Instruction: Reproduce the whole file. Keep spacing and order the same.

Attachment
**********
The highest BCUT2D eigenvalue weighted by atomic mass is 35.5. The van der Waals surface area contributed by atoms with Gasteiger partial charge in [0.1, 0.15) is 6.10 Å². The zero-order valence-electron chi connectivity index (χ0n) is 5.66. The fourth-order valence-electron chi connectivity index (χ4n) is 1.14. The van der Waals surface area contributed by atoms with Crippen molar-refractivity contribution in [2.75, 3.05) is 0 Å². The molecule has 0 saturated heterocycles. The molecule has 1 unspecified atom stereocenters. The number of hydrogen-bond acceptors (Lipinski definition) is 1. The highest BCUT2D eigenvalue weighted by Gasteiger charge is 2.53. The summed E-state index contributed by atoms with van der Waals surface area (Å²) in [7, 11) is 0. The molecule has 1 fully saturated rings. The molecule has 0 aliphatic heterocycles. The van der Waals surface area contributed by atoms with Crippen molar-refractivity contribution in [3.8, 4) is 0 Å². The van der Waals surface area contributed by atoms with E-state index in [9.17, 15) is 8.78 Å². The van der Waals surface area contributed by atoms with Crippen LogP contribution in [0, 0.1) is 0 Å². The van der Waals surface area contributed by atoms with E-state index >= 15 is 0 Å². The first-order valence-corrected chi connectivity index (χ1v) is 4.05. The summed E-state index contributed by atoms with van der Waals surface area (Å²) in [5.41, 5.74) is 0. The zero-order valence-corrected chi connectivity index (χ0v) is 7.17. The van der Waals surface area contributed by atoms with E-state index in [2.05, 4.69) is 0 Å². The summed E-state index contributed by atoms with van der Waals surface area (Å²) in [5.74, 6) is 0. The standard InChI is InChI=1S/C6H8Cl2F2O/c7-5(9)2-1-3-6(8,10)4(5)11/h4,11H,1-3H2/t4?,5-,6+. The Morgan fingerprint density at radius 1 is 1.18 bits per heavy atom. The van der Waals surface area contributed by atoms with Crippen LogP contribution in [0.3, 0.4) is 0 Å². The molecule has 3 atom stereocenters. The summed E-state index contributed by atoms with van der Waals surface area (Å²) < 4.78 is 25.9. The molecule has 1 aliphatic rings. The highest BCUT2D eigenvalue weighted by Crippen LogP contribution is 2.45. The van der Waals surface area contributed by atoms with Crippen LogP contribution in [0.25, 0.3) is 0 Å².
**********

The highest BCUT2D eigenvalue weighted by atomic mass is 35.5. The van der Waals surface area contributed by atoms with Gasteiger partial charge in [0.1, 0.15) is 6.10 Å². The zero-order valence-electron chi connectivity index (χ0n) is 5.66. The fourth-order valence-electron chi connectivity index (χ4n) is 1.14. The van der Waals surface area contributed by atoms with Crippen molar-refractivity contribution in [2.75, 3.05) is 0 Å². The molecule has 0 saturated heterocycles. The molecule has 1 unspecified atom stereocenters. The number of hydrogen-bond acceptors (Lipinski definition) is 1. The highest BCUT2D eigenvalue weighted by Gasteiger charge is 2.53. The summed E-state index contributed by atoms with van der Waals surface area (Å²) in [7, 11) is 0. The molecule has 1 fully saturated rings. The molecule has 0 aliphatic heterocycles. The van der Waals surface area contributed by atoms with Crippen molar-refractivity contribution in [3.8, 4) is 0 Å². The van der Waals surface area contributed by atoms with E-state index in [9.17, 15) is 8.78 Å². The van der Waals surface area contributed by atoms with Crippen LogP contribution in [0, 0.1) is 0 Å². The van der Waals surface area contributed by atoms with E-state index >= 15 is 0 Å². The first-order valence-corrected chi connectivity index (χ1v) is 4.05. The summed E-state index contributed by atoms with van der Waals surface area (Å²) in [5.41, 5.74) is 0. The zero-order valence-corrected chi connectivity index (χ0v) is 7.17. The van der Waals surface area contributed by atoms with E-state index in [2.05, 4.69) is 0 Å². The summed E-state index contributed by atoms with van der Waals surface area (Å²) in [5.74, 6) is 0. The standard InChI is InChI=1S/C6H8Cl2F2O/c7-5(9)2-1-3-6(8,10)4(5)11/h4,11H,1-3H2/t4?,5-,6+. The Morgan fingerprint density at radius 1 is 1.18 bits per heavy atom. The van der Waals surface area contributed by atoms with Crippen LogP contribution in [0.3, 0.4) is 0 Å². The molecule has 3 atom stereocenters. The summed E-state index contributed by atoms with van der Waals surface area (Å²) < 4.78 is 25.9. The molecule has 1 aliphatic rings. The highest BCUT2D eigenvalue weighted by Crippen LogP contribution is 2.45. The van der Waals surface area contributed by atoms with Crippen LogP contribution in [0.25, 0.3) is 0 Å².